...this year. For her, it means that she just doesn't like boys. Like that, this person does admit that, even though they are a queer person as well, at first this thought of your eight, how can you know what you like kind of entered their mind and they realize that even they had internalized biases about sexuality and identity, even though they too realized at a young age that they weren't attracted to boys. But for them they thought there was something wrong with them, whereas for the daughter, queerness and gender coelness is such a normal part of every day that she can quite confidently declare that that and mean every word. She and her and little sister, who is five, are learning about and celebrating pride month at their school and she's demanded a pride flag for her room, going so far as to make a little paper one to stick on their front door. They're so proud that she could be here and Queen Year and loud and proud and so incredibly sure of herself and have zero concern for how her family or friends might react. They never thought they would see the day we're not all kids had to feel shame or be closeted. Although the pandemic has been traumatic and horrible for so many people, their child their family included. They see their children having spent so much time on self reflection and learning to embrace who they are and are so happy they're surrounded by so much love and understanding both by family and their schools, and they can naturally be themselves. They did send me a little picture of their adorable little paper pride Fleg so cute and I'm so happy. Yeah, this was this was a really amazing story because it does bring up that whole generation that's growing up right now and how much easier, I guess, it is, or how small like how much less shame they feel that they need to have in embracing their identities. There's a lot more education out there right...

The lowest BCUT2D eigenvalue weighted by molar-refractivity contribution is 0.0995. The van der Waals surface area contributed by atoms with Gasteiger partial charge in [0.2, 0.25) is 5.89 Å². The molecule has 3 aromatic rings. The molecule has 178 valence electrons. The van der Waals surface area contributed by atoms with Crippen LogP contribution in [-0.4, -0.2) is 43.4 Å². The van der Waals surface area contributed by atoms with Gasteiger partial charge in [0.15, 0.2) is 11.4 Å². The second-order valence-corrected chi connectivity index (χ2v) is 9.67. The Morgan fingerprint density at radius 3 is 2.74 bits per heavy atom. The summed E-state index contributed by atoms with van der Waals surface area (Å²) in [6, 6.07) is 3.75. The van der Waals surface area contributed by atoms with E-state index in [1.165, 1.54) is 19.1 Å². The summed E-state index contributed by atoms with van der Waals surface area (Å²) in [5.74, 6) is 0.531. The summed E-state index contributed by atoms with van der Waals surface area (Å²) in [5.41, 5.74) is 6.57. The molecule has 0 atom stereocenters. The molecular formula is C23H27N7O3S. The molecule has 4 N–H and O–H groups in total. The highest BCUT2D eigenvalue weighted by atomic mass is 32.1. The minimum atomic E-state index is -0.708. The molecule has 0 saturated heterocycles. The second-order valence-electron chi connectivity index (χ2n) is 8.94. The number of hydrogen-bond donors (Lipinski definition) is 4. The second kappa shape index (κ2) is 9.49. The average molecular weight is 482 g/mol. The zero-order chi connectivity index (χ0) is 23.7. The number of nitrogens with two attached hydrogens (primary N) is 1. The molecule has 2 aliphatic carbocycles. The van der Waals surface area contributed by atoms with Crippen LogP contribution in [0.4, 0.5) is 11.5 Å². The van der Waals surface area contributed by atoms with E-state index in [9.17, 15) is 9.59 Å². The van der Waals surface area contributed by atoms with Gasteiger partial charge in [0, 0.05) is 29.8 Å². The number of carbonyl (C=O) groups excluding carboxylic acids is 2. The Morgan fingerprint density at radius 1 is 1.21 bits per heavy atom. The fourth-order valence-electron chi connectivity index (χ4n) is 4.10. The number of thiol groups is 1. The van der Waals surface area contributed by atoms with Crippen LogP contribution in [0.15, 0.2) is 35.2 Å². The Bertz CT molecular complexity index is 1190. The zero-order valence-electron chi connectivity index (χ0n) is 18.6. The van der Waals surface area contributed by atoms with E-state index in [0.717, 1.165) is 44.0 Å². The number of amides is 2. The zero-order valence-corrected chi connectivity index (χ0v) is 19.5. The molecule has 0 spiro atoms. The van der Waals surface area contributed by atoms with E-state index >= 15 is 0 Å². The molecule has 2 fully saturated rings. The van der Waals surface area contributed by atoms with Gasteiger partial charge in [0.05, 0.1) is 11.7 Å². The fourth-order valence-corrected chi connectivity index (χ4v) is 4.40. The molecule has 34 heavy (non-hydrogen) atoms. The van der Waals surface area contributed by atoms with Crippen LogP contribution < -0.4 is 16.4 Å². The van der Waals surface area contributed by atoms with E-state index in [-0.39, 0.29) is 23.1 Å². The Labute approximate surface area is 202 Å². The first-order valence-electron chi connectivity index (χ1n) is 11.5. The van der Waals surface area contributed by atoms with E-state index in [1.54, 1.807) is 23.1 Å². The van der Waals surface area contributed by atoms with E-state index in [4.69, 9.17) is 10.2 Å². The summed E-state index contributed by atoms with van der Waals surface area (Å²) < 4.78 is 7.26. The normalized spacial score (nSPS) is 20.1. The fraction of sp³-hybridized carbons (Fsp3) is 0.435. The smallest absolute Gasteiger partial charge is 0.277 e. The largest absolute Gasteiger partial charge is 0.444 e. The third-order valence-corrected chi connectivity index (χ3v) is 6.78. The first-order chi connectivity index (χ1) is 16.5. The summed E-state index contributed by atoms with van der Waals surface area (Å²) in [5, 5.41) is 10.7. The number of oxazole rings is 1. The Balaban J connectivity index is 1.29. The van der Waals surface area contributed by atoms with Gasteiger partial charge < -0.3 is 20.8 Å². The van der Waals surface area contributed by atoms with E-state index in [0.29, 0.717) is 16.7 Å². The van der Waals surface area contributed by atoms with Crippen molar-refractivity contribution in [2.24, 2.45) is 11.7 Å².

...now. There should still be more, but there's a lot more acceptance and kind of knowledge about these different identities right now and I am so, so happy that this individuals children were able to just come out and feel comfortable and kind of feel that the whole celebration thing and is is a little over the top, because they may not realize that the world was not as much of an accepting place even twenty years ago, as we saw in the history of Lgbtqia in Canada episode last week. So this next one here says it is important to them because they were raised by to lesbian grandparents living in a small town. They were constantly bullied for it, but they ended up teaching this person that they are the strongest people that they know. Might their grandmother was the first woman to be in a manager role in a production plant in the S, so she dealt with a lot of the toxic masculinity and the other partner is the nicest person that would need help. That would help anyone in need. So that motivated this individual to be a stronger person and to help people. But they only officially came out to her three years ago, when they have been together forty one years. This year this individual added. I don't think it's fair because I've never seen a relationship so strong before in my life. So this is kind of that opposite end of the spectrum that we were just discussing, where the kids kind of in the last story feel super fine, super comfortable with coming out and at a really early age, knowing and knowing that they're loved and going to be accepted, where this story the grandparents have been together forty one years and only came out to their grandchild three years ago. And also worth mentioning was the bit of intersectionality there where the...